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Iron Ore Price Retreats on Higher Steel Inventories in China

Iron ore prices fell on Friday after hitting their highest level since September 2011, as a survey of inventories of steel products in China showed a significant increase.

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Iron ore prices fell on Friday after hitting their highest level since September 2011, as a survey of post-Lunar New Year inventories of steel products in China showed a significant increase, dampening hopes for mills to ramp up output immediately following the week-long holiday.

According to Fastmarkets MB, benchmark 62% Fe fines imported into Northern China (CFR Qingdao) were changing hands for $173.55 a tonne, down 0.85% from Thursday’s trade.

Consumption among steel end-users stagnated during the Feb. 11-17 holiday while mills continued to produce during the break, Mysteel reported.

“Previously, the market had expectations for better post-holiday demand,” said analysts at Sinosteel Futures in a note, but added demand does not usually pick up until after China’s Lantern Festival, which falls on Feb. 26.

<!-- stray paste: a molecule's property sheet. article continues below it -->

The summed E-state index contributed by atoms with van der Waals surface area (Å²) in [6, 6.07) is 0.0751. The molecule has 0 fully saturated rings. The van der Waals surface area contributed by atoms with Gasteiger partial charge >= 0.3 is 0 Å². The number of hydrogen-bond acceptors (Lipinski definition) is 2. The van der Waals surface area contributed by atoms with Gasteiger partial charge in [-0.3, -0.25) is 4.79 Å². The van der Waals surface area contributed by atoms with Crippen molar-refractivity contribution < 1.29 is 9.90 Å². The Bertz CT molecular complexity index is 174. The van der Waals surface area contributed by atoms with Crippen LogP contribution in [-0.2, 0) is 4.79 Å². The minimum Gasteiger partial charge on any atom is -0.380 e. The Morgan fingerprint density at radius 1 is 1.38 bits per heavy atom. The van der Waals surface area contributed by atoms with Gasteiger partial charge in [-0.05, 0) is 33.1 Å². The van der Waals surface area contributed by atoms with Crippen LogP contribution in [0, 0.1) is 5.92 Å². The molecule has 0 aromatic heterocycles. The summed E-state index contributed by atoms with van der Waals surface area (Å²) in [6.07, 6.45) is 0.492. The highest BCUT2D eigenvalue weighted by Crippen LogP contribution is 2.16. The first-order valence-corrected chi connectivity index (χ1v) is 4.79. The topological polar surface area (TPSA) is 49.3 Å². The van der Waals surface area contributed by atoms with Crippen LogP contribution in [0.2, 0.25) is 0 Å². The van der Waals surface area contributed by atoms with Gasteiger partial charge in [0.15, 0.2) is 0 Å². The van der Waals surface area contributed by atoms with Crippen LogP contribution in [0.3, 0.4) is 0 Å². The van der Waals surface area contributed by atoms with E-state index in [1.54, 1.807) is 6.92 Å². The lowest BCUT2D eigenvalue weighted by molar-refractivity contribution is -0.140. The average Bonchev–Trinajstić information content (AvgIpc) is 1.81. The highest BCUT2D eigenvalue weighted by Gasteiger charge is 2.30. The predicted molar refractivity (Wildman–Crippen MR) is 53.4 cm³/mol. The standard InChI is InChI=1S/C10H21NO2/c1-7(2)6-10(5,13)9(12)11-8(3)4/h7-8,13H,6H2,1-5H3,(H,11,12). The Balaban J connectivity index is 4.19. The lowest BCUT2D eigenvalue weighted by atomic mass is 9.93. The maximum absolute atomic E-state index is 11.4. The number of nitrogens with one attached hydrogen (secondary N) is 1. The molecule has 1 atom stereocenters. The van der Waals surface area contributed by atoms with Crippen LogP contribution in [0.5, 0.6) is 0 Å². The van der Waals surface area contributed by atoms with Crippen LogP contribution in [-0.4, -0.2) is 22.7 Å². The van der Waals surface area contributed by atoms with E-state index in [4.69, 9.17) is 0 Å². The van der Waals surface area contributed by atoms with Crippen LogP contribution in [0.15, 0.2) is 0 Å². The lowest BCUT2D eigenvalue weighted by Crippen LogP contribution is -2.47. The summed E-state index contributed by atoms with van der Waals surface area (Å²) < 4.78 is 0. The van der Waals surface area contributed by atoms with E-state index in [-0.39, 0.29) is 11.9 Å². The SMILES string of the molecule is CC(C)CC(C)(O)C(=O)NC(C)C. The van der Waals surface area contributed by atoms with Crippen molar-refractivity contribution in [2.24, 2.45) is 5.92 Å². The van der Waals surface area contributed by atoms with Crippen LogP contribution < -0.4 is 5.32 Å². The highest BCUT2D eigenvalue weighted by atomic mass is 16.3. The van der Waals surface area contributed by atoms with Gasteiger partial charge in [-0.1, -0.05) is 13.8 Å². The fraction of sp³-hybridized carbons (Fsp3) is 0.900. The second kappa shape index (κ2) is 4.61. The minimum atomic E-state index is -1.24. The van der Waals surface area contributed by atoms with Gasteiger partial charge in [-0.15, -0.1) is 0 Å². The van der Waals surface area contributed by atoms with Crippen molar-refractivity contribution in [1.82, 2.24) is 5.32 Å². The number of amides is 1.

Shares of BHP and Rio Tinto have gone up by 12.8% and 15.9% YTD respectively

Concerns about tight supply and brightening prospects for demand outside top steel producer China should continue supporting iron ore prices, analysts said.

On Tuesday, BHP Group said it expected a continuation of strong Chinese demand in 2021, and a recovery in global crude steel production.

Shares of BHP and Rio Tinto have gone up by 12.8% and 15.9% YTD respectively. Vale is up 4.7% YTD.

“Not only in China, but the ex-China activity is also picking up to pre-covid levels,” Fortescue Metals Group Chief Executive Elizabeth Gaines said during a media conference call.

“Our view is that the market will remain robust for some time,” Gaines said.

(With files from Reuters)

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